Benjamin could feel the cold wind whipping against the nylon side of the tent, and he pulled his blanket up closer around his ears. He listened to the howling for a few more moments, then nestled back down and attempted to fall back asleep. Beside him, Connor slept silently. Benjamin reached out a hand and gently brushed aside a strand of hair out of Connor's face. The young man stirred in his sleep and opened his eyes. They stared at each other for a few moments, then silently sat up and began packing up their wares.
The Disappearing Girl
Hailey held the mug of tea up to her lips and took a deep whiff of the steam rising from the hot liquid. She smiled and slid the back porch door open. Stepping out onto the deck, she looked over the pond. The woods stretched out for miles around her, with only her small cottage peaking out amongst the foliage. The sun was partway into its daily climb in the sky, and the beams of light danced across the lake's frozen surface in intricate patterns. The birds were unusually loud this morning, but Hailey didn't mind. She stood for a minute, not moving a muscle. This is what she loved the most. With the bustle of modern life, it seemed that humans were built for noise and motion, but standing there, Hailey knew that wasn't the case. What humans crave is stillness. The silent contemplation of being. She wasn't into that hippy-dippy free love shit which many people in her position ascribed to. But, there was something powerful in just being. Standing in the wild, untamed brush, there was no pressure to do this or be that. Out on the small deck, she was nothing and everything all at once; a paradox existing in perfect harmony within herself.
He used to love marigolds. Their bright, vibrant color matched his bubbly personality. Some of the boys made fun of him for having a favorite flower ("What are you, a girl or something?"), but Travis didn't seem to mind. Of course, he never seemed to mind, and that was the problem. He had always been a quiet kid. Shyness meant that he kept to himself most of the time, so there weren't many people to notice him. It didn't much matter now though.
Black Tipped Dorsal Fin
He was horrifyingly magnificent as he glided just below the surface of the water. I fought the urge to reach out and stroke his dorsal fin and instead refocused my attention on my scuba gear. I tightened the hose down on my tanks and looked up at my diving partner Jamie. He already had all his gear on and was sitting on the edge of the boat, watching me. I blushed with embarrassment and slid the pack onto my back before securing the diving mask onto my face.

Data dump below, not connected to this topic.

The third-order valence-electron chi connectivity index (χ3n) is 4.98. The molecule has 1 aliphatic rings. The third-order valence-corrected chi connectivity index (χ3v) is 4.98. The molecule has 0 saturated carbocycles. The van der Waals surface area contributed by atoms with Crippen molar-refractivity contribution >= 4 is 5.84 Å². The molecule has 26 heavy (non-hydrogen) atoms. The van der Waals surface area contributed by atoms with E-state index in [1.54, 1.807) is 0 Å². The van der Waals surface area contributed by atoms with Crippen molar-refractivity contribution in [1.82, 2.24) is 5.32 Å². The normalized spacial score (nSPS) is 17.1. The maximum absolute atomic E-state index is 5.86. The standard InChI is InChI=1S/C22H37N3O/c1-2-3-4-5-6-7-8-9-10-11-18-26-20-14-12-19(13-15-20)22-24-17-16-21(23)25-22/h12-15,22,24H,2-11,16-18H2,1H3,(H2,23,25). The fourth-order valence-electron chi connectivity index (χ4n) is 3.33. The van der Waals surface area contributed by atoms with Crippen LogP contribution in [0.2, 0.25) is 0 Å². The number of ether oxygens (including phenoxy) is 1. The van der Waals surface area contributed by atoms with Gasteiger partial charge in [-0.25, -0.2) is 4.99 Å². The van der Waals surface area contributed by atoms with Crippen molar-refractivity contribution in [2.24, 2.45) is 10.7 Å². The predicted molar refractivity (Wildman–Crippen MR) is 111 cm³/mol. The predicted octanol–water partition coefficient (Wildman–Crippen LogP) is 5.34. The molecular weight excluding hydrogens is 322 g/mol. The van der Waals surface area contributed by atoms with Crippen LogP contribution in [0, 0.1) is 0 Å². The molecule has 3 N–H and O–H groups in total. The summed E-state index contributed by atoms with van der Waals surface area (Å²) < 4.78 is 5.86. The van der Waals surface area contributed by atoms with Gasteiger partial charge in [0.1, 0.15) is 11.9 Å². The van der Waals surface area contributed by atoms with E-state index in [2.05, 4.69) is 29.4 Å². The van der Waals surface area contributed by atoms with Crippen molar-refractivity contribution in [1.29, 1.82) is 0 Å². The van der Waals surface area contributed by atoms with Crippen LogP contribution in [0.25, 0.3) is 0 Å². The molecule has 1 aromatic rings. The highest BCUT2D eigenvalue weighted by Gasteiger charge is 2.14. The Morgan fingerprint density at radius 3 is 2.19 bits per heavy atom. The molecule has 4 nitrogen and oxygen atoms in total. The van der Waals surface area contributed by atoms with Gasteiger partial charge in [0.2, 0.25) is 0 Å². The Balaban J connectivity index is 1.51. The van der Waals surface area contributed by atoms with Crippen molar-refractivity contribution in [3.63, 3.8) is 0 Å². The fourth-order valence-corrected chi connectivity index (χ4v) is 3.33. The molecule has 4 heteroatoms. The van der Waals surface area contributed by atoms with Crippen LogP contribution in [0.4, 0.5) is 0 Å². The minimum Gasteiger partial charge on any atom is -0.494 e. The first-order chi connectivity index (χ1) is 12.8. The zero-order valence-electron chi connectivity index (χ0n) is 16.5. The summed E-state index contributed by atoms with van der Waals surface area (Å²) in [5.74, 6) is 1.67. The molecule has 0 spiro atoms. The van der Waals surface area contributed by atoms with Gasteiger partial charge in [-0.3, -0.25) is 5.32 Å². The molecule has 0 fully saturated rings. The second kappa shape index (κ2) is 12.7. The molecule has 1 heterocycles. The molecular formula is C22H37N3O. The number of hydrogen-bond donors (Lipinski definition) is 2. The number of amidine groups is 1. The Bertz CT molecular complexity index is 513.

Defying Your Destiny
From a young age, it was clear to my parents that I was not going to be one of those "girly-girls" dressing up in a princess outfit and hosting tea parties. I was always much more fascinated with dinosaurs and dragons than anything else. I was a quiet kid, often keeping to myself and reading. I was a being seemingly made out of paper. Book after book I consumed like a starving animal.
I have always loved reading. From a young age, I would spend countless hours buried underneath a blanket with some sort of novel in my hand. From fantasy to nonfiction, I fell in love with each one. One of the genres that I was not much of a fan of growing up was comic books. Though I loved drawing, comics seemed like a cop-out to me. Rather than allowing your imagination to run wild, I felt constricted by the artist's interpretations of the characters I knew and loved so much. But, as people grow, so does their understanding of the world, and it was in the smallest moment that I fell in love with comic books.
Streaks of grey across a page, zigzagging here and there like the winding pass of a cliffside road. A random assortment of lines, each perfectly imperfect, curve and weave in and out of each other. Step back, and the basic form of a face appears, rendered in the faint traces of graphite. It is the bare bones, like a skeleton, waiting to be fleshed out. An array of drawing pens lay out on my lap, their permanence looming over me like a rain cloud hangs over a forest desperate for water. With a gentle sigh, I select one, raise it to the paper, and begin.
Master of the Murder Castle
When the police began searching the business/apartment complex at Sixty-third and Wallace in the Englewood neighborhood of Chicago in 1895, they were horrified by what they saw. There were confusing passageways, trap floors, walk-in vaults that sealed airtight, with hoses that allowed all the air to be removed. Sequestered away was a dissection room, still littered with the tools that had cut apart over a dozen people. And, buried deep in the basement was a high-powered incinerator, capable of burning at a temperature more than hot enough to burn a human body. Chicago Police—and indeed, the rest of the world—had never encountered anything like this. Unlike the mass murders of before, this was methodical, a process of killing that had become a matter of efficiency the likes of which greatly surpassed the actions of any other man. Hundreds of miles away, Herman Webster Mudgett, under the alias of H.H. Holmes, sat in his jail cell awaiting trial for the murder of Benjamin Pitezel. He had been accused of killing nine people, although later estimates have placed that number as high as one hundred, in roughly an eleven-year time span. As he penned his first memoir in an attempt to prove himself the innocent victim of happenstance, Holmes’ “Murder Castle” revealed a horror show that would earn Holmes the title of America’s first serial killer.